Although these attacks are incredibly stressful engagements that not everyone likes handling particularly when the alarm goes off at 10:00pm on a Friday evening, I find them uniquely fulfilling particularly when you end up helping folks who feel helpless and hopeless when we walk in.
You are a successful leader. Which three-character traits do you think were most instrumental to your success? Can you please share a story or example for each?
- Hard Work Ethic — I was exposed to it early on, but really understood how important it was when I served in the Marine Corps. Your character as a leader is continuously tested in that environment. If you’re not willing to work hard and do as much or more as what you’re asking from the Marines assigned to you, no one will follow you anywhere.
- Integrity — Always deliver what you promise. It must guide your efforts in your business and your personal life. Not having integrity in everything you do, will make life exceptionally hard and stressful.
- Never ever stop learning — No matter your position, you can never stop learning and gaining valuable experience which contributes to having confidence in your work and your opinion. An attack that renders one of our clients without being able to operate, will quickly turn me from hero to zero in a wink of an eye. Because of this, I’m always trying to learn what type of techniques and tactics are being used, the challenges our clients deal with and what other things we need to do to improve our services.
Are you working on any exciting new projects now? How do you think that will help people?
In this space, we’re always working on something exciting. But for the past two years, we’ve been working on putting together a group of cybersecurity and risk management services we call UDTSecure. Every organization, no matter the size, or industry faces significant challenges. We believe we’ve come up with a group of core service offerings that help organizations overcome challenges related to personnel, process and technology. This is extremely important particularly for our K-12 clients which typically don’t have all the resources to battle a constant barrage of cyberattacks on a daily basis. So far we’ve had good success in deploying these services to a number of clients and are excited about its promise.
How has the cybersecurity landscape evolved since you first started your career, and what trends do you expect to see in the coming years?
- Cybersecurity is now very much a board level item. That wasn’t necessarily the case 7 to 10 years ago.
- The spending on cybersecurity has grown exponentially. Organizations allocate about 10% of their IT budget for cybersecurity services and solutions. This was unheard of 10 years ago when it was approximately 3 to 5% of an organization’s IT budget.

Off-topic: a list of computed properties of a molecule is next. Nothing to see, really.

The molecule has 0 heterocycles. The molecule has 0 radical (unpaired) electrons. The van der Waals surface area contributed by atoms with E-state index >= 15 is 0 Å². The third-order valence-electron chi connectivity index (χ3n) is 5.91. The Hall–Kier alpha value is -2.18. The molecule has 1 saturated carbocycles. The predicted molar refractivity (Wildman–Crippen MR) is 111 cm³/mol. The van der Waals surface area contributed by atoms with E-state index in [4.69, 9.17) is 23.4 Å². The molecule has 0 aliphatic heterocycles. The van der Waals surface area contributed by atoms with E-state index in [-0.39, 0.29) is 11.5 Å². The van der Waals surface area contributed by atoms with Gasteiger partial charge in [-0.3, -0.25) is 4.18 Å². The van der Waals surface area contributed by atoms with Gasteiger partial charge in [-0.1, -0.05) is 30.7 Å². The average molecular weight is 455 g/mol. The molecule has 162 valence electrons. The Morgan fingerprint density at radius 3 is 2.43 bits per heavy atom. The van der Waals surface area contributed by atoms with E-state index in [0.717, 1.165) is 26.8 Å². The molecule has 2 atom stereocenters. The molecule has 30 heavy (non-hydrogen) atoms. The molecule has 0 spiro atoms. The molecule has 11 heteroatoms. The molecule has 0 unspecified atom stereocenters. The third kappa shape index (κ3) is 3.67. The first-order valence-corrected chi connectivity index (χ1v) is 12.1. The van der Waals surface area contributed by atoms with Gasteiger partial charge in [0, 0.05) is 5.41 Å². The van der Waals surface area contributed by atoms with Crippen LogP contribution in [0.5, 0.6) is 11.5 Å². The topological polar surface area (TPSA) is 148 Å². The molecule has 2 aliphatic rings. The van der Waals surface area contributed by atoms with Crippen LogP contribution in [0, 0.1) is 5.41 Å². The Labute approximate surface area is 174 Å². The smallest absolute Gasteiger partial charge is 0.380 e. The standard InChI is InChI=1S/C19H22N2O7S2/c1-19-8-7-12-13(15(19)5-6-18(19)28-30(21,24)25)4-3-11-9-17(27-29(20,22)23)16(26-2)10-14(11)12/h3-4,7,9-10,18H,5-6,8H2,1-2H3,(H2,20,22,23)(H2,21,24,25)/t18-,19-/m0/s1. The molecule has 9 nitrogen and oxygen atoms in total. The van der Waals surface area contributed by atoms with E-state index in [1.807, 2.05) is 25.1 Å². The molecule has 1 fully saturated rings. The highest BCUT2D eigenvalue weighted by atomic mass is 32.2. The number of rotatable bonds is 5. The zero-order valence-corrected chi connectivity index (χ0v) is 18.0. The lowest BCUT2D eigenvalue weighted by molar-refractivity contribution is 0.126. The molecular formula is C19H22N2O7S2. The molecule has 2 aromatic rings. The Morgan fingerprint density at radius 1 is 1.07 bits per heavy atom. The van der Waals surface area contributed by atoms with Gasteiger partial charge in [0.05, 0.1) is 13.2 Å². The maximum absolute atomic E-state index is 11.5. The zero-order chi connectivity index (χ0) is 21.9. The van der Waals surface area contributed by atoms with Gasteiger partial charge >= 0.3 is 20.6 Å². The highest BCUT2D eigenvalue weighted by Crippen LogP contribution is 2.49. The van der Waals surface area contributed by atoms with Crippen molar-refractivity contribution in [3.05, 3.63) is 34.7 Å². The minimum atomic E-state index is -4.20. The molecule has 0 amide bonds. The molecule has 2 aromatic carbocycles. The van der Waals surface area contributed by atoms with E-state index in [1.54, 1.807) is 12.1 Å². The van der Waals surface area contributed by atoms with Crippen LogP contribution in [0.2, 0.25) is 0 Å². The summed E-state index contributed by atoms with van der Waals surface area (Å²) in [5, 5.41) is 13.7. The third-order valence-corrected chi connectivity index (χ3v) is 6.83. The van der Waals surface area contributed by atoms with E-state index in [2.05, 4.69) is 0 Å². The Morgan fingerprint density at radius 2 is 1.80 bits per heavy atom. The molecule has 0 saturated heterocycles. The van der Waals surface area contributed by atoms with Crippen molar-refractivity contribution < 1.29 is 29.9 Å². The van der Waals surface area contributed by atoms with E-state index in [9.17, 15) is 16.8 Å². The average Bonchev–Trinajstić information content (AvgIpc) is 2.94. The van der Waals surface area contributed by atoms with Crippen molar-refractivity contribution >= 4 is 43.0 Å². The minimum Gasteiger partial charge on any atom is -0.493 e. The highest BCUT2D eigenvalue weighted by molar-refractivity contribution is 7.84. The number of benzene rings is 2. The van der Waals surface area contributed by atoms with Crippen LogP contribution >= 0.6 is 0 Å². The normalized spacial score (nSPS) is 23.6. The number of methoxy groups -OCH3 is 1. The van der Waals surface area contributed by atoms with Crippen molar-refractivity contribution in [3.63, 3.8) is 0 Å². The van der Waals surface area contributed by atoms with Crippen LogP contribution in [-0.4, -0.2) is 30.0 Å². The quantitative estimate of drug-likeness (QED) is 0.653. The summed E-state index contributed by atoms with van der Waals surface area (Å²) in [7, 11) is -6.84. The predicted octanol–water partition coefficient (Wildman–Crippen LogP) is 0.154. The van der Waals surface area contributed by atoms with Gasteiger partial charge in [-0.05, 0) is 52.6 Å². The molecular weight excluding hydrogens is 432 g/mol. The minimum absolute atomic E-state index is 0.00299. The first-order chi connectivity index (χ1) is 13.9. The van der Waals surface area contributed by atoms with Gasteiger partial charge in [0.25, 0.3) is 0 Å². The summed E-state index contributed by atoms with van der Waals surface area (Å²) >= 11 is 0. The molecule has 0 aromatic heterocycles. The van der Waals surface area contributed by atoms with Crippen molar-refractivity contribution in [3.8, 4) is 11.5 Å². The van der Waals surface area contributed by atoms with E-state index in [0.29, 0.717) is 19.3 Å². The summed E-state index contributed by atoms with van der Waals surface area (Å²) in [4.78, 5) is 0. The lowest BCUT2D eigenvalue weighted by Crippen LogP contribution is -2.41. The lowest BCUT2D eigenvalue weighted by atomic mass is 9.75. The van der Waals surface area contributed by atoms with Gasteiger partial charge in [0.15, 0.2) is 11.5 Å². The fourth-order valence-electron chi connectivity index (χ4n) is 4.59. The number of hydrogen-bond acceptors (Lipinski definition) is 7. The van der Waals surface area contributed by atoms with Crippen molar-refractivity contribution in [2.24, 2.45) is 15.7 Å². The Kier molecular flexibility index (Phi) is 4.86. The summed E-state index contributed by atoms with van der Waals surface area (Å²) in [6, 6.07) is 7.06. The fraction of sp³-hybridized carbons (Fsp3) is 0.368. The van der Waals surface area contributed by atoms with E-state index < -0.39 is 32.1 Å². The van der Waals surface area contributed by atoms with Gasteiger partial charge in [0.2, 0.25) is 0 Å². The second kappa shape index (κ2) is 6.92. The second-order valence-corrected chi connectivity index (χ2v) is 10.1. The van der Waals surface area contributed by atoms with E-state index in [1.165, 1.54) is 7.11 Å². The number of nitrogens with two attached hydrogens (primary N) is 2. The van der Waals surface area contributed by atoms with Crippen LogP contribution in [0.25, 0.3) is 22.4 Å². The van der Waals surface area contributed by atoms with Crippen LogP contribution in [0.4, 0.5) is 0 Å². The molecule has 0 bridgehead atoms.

- The CISO position has evolved and become more important to the organization. This position practically didn’t exist 5 to 10 years ago.
- Cybersecurity issues have evolved into a business focus issue instead of merely a technology focus.
- In terms of trends, AI applications will help us develop solutions that are able to detect and respond to attacks faster. However, AI applications like ChatGpt probably pose the biggest threat. AI applications like ChatGPT can now be leveraged to develop sophisticated bots with malware to specifically exploit vulnerabilities of an application or in networks in half the time. The amount of intelligence hackers can gain prior to attacking an organization, now takes seconds instead of hours compiling intelligence from different data sources. It’s also extremely fast in creating custom made email messages attackers can then utilize during email phishing campaigns. So, it’s early in the ballgame so to speak; but AI capabilities are definitely outpacing our ability to react accordingly.
For the benefit of our readers, can you briefly tell our readers why you are an authority on the topic of SBOMs?
I’m always very careful about anyone that calls themselves an authority in anything having to do with cybersecurity and risk management. You are continuously tested in this field and authority status can quickly turn you into rookie status. Let’s just say, my team and I have a deep understanding of SBOMs in how they’re used and how they’re leveraged from the standpoint of helping to reduce and hopefully eliminate — as much as possible — application vulnerabilities.
Ok super. Thank you for all that. Let’s now shift to the main focus of our interview. In order to ensure that we are all on the same page, let’s begin with some simple definitions. Can you tell our readers what exactly an SBOM is and what its purpose is?